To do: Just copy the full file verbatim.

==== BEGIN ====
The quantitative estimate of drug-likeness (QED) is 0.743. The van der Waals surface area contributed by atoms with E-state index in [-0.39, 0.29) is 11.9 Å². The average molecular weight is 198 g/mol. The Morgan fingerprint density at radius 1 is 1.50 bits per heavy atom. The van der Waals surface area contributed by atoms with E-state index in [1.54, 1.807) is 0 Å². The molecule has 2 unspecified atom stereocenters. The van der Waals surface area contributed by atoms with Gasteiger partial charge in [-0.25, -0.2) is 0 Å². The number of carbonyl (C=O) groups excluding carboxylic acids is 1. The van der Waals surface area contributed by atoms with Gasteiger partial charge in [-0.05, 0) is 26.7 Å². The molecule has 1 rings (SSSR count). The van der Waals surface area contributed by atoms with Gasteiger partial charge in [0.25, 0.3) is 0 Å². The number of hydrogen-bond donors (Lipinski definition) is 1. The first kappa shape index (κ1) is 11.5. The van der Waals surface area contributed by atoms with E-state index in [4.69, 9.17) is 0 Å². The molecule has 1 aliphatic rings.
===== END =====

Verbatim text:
The quantitative estimate of drug-likeness (QED) is 0.743. The van der Waals surface area contributed by atoms with E-state index in [-0.39, 0.29) is 11.9 Å². The average molecular weight is 198 g/mol. The Morgan fingerprint density at radius 1 is 1.50 bits per heavy atom. The van der Waals surface area contributed by atoms with E-state index in [1.54, 1.807) is 0 Å². The molecule has 2 unspecified atom stereocenters. The van der Waals surface area contributed by atoms with Gasteiger partial charge in [-0.25, -0.2) is 0 Å². The number of carbonyl (C=O) groups excluding carboxylic acids is 1. The van der Waals surface area contributed by atoms with Gasteiger partial charge in [-0.05, 0) is 26.7 Å². The molecule has 1 rings (SSSR count). The van der Waals surface area contributed by atoms with Gasteiger partial charge in [0.25, 0.3) is 0 Å². The number of hydrogen-bond donors (Lipinski definition) is 1. The first kappa shape index (κ1) is 11.5. The van der Waals surface area contributed by atoms with E-state index in [4.69, 9.17) is 0 Å². The molecule has 1 aliphatic rings.